Another online-dating exec hypothesized an inverse correlation between commitment and the efficiency of technology. “I think divorce rates will increase as life in general becomes more real-time,” says Niccolò Formai, the head of social-media marketing at Badoo, a meeting-and-dating app with about 25 million active users worldwide. “Think about the evolution of other kinds of content on the Web—stock quotes, news. The goal has always been to make it faster. The same thing will happen with meeting. It’s exhilarating to connect with new people, not to mention beneficial for reasons having nothing to do with romance. You network for a job. You find a flatmate. Over time you’ll expect that constant flow. People always said that the need for stability would keep commitment alive. But that thinking was based on a world in which you didn’t meet that many people.”
“Societal values always lose out,” says Noel Biderman, the founder of Ashley Madison, which calls itself “the world’s leading married dating service for discreet encounters”—that is, cheating. “Premarital sex used to be taboo,” explains Biderman. “So women would become miserable in marriages, because they wouldn’t know any better. But today, more people have had failed relationships, recovered, moved on, and found happiness. They realize that that happiness, in many ways, depends on having had the failures. As we become more secure and confident in our ability to find someone else, usually someone better, monogamy and the old thinking about commitment will be challenged very harshly.”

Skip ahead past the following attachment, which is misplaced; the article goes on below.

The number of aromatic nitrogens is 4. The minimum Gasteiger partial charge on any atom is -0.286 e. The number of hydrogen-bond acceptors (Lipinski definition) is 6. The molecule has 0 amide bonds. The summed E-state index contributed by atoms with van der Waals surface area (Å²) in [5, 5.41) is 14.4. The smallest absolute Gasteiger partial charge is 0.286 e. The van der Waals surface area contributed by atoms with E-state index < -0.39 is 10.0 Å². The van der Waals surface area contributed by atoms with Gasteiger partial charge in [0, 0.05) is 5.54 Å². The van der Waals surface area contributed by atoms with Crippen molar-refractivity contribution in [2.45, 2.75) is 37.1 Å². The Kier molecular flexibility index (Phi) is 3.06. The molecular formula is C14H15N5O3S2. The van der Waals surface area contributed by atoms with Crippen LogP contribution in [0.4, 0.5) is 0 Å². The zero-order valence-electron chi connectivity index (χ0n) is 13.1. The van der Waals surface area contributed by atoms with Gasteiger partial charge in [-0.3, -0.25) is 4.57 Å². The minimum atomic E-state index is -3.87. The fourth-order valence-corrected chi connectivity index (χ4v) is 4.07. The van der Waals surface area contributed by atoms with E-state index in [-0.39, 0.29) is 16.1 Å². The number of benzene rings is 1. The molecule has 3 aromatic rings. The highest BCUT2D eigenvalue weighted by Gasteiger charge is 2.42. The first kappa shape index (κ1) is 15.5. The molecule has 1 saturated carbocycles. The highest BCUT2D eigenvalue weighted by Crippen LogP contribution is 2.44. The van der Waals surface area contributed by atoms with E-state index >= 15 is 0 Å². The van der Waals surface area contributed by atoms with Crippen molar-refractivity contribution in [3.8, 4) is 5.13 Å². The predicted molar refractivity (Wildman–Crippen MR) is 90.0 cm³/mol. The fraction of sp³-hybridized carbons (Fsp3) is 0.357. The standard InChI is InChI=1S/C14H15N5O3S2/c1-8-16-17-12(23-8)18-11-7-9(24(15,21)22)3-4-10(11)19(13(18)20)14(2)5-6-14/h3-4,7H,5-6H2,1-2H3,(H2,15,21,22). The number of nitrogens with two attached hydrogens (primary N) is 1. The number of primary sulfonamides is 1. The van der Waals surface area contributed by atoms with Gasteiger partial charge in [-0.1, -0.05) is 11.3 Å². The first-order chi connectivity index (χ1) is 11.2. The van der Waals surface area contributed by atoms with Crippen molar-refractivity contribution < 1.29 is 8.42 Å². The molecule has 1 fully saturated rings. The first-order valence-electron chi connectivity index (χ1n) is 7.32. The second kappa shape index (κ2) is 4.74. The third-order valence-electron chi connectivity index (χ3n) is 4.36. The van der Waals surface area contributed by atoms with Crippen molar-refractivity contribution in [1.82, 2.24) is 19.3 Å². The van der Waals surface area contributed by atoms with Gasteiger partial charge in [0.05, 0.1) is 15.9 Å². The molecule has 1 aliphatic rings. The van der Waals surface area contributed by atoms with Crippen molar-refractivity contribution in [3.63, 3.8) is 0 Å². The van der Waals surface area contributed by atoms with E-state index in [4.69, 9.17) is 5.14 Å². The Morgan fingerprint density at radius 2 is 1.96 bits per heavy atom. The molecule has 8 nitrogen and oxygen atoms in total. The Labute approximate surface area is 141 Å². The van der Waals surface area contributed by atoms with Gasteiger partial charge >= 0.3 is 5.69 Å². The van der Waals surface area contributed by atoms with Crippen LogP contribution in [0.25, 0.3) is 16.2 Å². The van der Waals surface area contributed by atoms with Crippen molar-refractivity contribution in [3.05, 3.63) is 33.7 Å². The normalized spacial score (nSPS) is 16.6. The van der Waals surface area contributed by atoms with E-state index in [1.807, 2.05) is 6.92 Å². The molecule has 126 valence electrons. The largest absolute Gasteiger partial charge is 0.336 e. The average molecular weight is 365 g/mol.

Even at eHarmony—one of the most conservative sites, where marriage and commitment seem to be the only acceptable goals of dating—Gian Gonzaga, the site’s relationship psychologist, acknowledges that commitment is at odds with technology. “You could say online dating allows people to get into relationships, learn things, and ultimately make a better selection,” says Gonzaga. “But you could also easily see a world in which online dating leads to people leaving relationships the moment they’re not working—an overall weakening of commitment.”